Back in 1966, Ford launched an audacious assault on the 24 Hours of Le Mans race after being jilted by Ferrari in takeover negotiations. The GT40 won at its first attempt and also in following three years.
Unnamed sources have told Motor Trend that the company is planning a mid-engine supercar, which will be launched in 2016, as a follow-up to both 2004's retro GT (above) and the original GT40. The, as yet unnamed vehicle, is apparently being developed by a skunkworks team in France.
The new GT will be available for both road and track, but it's not clear at the moment what will power the new super Ford.
One candidate is the company's 3.5-litre twin-turbo EcoBoost V6. In the Ford Taurus SHO, this engine generates 272kW of power and 475Nm of torque. A racing version of this motor, with around 450kW, powered the car that won this year's 12 Hours of Sebring race.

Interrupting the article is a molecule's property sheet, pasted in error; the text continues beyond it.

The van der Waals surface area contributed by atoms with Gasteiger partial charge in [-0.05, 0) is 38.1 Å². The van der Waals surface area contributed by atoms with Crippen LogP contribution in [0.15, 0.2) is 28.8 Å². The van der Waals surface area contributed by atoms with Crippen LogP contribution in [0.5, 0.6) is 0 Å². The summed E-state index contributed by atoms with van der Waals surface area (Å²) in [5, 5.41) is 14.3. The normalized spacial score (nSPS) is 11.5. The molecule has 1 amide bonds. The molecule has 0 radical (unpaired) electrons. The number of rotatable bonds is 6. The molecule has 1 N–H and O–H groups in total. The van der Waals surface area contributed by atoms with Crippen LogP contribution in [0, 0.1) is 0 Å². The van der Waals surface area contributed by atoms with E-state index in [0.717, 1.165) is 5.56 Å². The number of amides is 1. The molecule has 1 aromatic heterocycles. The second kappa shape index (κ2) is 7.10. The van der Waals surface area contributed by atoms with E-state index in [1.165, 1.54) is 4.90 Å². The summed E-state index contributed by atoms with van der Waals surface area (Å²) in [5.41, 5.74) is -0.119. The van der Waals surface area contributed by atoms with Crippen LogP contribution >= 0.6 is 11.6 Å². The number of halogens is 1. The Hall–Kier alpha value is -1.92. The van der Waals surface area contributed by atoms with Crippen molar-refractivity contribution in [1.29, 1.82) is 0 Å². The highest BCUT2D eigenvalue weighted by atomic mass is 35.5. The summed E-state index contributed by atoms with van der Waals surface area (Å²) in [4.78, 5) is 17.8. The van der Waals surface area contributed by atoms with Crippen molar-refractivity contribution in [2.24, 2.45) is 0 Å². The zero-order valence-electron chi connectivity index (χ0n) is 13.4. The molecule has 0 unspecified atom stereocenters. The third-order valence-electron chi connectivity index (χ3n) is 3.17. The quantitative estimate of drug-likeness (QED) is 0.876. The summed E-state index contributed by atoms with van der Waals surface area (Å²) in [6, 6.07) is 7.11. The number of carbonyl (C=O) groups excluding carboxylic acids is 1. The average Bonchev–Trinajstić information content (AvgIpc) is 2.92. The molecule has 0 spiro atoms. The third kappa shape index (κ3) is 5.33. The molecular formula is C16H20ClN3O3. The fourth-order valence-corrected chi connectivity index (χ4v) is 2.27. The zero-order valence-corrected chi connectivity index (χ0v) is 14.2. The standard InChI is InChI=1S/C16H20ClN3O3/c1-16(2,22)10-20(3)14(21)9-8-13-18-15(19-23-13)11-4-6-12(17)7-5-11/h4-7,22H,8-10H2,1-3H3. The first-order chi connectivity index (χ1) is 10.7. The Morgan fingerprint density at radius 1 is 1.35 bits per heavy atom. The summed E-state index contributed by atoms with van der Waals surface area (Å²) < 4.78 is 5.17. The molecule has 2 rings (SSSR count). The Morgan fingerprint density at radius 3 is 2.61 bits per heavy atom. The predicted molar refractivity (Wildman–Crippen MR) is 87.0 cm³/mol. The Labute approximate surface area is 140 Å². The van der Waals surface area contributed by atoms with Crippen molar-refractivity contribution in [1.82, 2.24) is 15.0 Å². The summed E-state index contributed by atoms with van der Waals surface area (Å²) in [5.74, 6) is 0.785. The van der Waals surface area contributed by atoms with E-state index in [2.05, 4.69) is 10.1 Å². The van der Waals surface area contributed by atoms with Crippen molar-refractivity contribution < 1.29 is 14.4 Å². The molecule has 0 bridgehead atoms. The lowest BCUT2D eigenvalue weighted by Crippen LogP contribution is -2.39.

This engine, the magazine speculates, is most likely to end up in the race car that brings Ford back to Le Mans. Unlike the original GT40, the new GT will not be competing for outright honours in the highest class. Instead it will be slotted in the LM GTE Pro division with the likes of the Aston Martin V8 Vantage GT2, Corvette C7.R, Ferrari 458 GT2 and Porsche 911 RSR.
As for road, it's possible that the EcoBoost V6 could be used, but a V8 engine may be employed instead because it just, well, seems more appropriate. Unfortunately a revival of the supercharged 5.4-litre V8 that powered the 2004 GT seems to be out of the question. In stock tune that engine developed 410kW of power and 678Nm of torque, although some tuners have turned the wick up all the way to 1490kW (2000hp).
If a V8 is deemed necessary, a version of Ford's Coyote V8 may be used.
Before you start ringing your bank to remortgage the house, the ship may have been scuttled before it even had the chance to sail. Another source told Motor Trend that the money initially set aside from the GT project has been reallocated to Ford's remaining luxury brand, Lincoln.